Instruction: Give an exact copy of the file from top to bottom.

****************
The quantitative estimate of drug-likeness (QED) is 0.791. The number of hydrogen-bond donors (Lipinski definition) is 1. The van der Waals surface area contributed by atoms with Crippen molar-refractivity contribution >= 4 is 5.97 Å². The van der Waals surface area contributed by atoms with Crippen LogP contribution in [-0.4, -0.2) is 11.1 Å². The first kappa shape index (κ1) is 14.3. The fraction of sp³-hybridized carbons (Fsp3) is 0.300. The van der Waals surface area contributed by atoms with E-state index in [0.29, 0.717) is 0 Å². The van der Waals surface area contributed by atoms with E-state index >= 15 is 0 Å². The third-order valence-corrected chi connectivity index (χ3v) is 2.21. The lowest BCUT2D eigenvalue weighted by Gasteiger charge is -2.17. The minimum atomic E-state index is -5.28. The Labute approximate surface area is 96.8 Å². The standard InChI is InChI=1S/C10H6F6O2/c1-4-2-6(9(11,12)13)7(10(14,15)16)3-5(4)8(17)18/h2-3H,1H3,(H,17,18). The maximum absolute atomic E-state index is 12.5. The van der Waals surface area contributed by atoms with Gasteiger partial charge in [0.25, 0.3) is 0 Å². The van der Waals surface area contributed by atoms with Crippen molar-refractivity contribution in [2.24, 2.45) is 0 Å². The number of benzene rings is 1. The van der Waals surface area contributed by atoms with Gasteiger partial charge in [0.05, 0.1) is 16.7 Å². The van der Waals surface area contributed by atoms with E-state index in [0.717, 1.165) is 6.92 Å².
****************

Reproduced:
The quantitative estimate of drug-likeness (QED) is 0.791. The number of hydrogen-bond donors (Lipinski definition) is 1. The van der Waals surface area contributed by atoms with Crippen molar-refractivity contribution >= 4 is 5.97 Å². The van der Waals surface area contributed by atoms with Crippen LogP contribution in [-0.4, -0.2) is 11.1 Å². The first kappa shape index (κ1) is 14.3. The fraction of sp³-hybridized carbons (Fsp3) is 0.300. The van der Waals surface area contributed by atoms with E-state index in [0.29, 0.717) is 0 Å². The van der Waals surface area contributed by atoms with E-state index >= 15 is 0 Å². The third-order valence-corrected chi connectivity index (χ3v) is 2.21. The lowest BCUT2D eigenvalue weighted by Gasteiger charge is -2.17. The minimum atomic E-state index is -5.28. The Labute approximate surface area is 96.8 Å². The standard InChI is InChI=1S/C10H6F6O2/c1-4-2-6(9(11,12)13)7(10(14,15)16)3-5(4)8(17)18/h2-3H,1H3,(H,17,18). The maximum absolute atomic E-state index is 12.5. The van der Waals surface area contributed by atoms with Gasteiger partial charge in [0.25, 0.3) is 0 Å². The van der Waals surface area contributed by atoms with Crippen molar-refractivity contribution in [2.24, 2.45) is 0 Å². The number of benzene rings is 1. The van der Waals surface area contributed by atoms with Gasteiger partial charge in [0.05, 0.1) is 16.7 Å². The van der Waals surface area contributed by atoms with E-state index in [0.717, 1.165) is 6.92 Å².